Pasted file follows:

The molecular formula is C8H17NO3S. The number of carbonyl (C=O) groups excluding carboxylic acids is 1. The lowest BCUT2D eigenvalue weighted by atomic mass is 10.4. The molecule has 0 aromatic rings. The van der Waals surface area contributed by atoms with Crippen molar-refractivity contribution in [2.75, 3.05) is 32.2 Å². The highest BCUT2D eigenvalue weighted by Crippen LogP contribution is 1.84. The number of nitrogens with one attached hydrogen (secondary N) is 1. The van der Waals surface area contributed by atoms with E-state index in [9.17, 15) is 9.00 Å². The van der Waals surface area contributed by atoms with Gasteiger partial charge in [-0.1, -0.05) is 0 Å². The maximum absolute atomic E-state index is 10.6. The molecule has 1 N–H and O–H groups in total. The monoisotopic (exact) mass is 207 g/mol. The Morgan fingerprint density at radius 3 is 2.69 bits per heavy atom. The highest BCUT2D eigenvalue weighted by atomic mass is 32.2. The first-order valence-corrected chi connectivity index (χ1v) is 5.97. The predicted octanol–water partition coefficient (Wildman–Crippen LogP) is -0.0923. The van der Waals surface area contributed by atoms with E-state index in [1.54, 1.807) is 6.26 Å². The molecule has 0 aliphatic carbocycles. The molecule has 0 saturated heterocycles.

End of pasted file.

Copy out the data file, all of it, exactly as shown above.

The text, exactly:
The molecular formula is C8H17NO3S. The number of carbonyl (C=O) groups excluding carboxylic acids is 1. The lowest BCUT2D eigenvalue weighted by atomic mass is 10.4. The molecule has 0 aromatic rings. The van der Waals surface area contributed by atoms with Crippen molar-refractivity contribution in [2.75, 3.05) is 32.2 Å². The highest BCUT2D eigenvalue weighted by Crippen LogP contribution is 1.84. The number of nitrogens with one attached hydrogen (secondary N) is 1. The van der Waals surface area contributed by atoms with E-state index in [9.17, 15) is 9.00 Å². The van der Waals surface area contributed by atoms with Gasteiger partial charge in [-0.1, -0.05) is 0 Å². The maximum absolute atomic E-state index is 10.6. The molecule has 1 N–H and O–H groups in total. The monoisotopic (exact) mass is 207 g/mol. The Morgan fingerprint density at radius 3 is 2.69 bits per heavy atom. The highest BCUT2D eigenvalue weighted by atomic mass is 32.2. The first-order valence-corrected chi connectivity index (χ1v) is 5.97. The predicted octanol–water partition coefficient (Wildman–Crippen LogP) is -0.0923. The van der Waals surface area contributed by atoms with E-state index in [1.54, 1.807) is 6.26 Å². The molecule has 0 aliphatic carbocycles. The molecule has 0 saturated heterocycles.